Gordon shuts out rumours and plays impressive football

THE speculation and innuendo surrounding the Sharks being investigated by ASADA for possible drug breaches has not affected fullback Michael Gordon.

Those rumours only worsened dramatically yesterday, with reports linking former Sharks player Jon Mannah's cancer death to possibly being administered peptides at the club, the substances reportedly accelerating the effect of Hodgkin's Lymphoma disease.

"I haven't seen the reports, and I've heard some different stories, but since Steve Noyce took control (of the Sharks' football operations) I've been told not to worry about it," Gordon said.

"I wasn't here at the club back then (in 2011 - the year being investigated). I can't comment on it."

Gordon's ability to shut out the scandal surrounding his club has seen him play some impressive football, leading into tomorrow's clash against the Bulldogs at Bluetongue Stadium.

He has run for an average of almost 162 metres per game, and was rewarded with Country selection last Sunday.

"I got a lot of confidence playing that game and hopefully it rubs off on my teammates ... we haven't been completing our sets the way we'd like to recently," Gordon said.

The Sharks have lost their past three games, and the Bulldogs have won just once this year, but Gordon is not writing them, or his under-fire opposite Ben Barba, off.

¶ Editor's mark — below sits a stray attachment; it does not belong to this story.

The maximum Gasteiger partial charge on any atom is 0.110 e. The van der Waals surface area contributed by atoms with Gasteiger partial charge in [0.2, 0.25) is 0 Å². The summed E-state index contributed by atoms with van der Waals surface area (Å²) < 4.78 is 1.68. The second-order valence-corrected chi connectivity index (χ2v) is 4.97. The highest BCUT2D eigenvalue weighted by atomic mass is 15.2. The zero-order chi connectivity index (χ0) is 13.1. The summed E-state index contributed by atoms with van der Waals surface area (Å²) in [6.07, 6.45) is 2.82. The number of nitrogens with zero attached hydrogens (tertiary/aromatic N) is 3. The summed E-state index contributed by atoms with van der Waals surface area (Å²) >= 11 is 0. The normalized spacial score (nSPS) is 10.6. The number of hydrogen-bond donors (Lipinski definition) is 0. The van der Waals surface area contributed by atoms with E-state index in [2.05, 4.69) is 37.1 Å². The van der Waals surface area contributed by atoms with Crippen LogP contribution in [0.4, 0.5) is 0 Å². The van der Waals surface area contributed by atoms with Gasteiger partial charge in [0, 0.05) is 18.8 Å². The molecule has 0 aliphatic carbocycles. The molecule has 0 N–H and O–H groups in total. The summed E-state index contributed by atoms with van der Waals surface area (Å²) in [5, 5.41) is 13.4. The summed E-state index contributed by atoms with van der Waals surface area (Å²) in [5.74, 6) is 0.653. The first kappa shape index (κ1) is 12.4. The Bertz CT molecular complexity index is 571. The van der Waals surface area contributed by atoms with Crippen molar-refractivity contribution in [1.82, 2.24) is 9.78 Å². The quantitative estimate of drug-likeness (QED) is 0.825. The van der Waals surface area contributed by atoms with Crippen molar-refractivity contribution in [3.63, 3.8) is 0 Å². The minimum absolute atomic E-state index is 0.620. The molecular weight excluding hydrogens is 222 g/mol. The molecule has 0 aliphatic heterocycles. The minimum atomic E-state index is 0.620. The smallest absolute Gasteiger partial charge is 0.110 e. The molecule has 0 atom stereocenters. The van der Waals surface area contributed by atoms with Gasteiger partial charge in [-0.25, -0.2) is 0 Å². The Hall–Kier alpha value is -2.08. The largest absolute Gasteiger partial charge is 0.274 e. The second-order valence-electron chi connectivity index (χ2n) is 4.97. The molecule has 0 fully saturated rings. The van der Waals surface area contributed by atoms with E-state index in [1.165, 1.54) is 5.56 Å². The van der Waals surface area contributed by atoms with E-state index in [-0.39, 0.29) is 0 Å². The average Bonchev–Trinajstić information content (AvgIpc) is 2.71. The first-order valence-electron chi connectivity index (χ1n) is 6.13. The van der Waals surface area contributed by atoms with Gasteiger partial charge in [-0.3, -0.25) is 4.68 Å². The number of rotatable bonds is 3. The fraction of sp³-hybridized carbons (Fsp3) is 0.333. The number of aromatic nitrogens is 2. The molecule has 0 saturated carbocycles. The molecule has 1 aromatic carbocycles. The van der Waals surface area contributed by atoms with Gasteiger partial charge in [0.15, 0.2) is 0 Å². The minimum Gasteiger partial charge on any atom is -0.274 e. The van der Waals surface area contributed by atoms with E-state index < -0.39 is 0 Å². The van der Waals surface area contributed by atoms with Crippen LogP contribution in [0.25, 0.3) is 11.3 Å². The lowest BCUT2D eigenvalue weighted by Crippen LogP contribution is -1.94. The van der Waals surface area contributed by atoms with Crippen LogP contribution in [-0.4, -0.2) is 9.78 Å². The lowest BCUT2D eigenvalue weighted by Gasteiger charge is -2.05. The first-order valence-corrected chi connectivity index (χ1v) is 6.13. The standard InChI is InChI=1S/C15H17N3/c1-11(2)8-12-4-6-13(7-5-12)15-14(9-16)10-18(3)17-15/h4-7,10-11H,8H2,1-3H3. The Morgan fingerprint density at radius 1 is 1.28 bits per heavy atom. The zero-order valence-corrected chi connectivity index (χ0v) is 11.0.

"The Bulldogs never stop competing and they're still putting some good plays on. It could happen (Barba revisiting his 2012 form) anytime soon," he said.

Gordon said five-eighth Todd Carney's return from a foot injury had given his side a boost in difficult times, and believed in-form Roosters No.6 James Maloney still had a lot of work to do to unseat him from the Blues team.

This Anzac commemoration weekend holds extra significance for Gordon.

His great uncle Leonard Siffleet died while serving his country in Papua New Guinea as part of the Z Special Unit, with the photo of his execution posted on Gordon's Twitter account.

Siffleet was widely admired for his bravery, and the photo is believed to be the only surviving depiction of a western prisoner of war being executed by a Japanese soldier.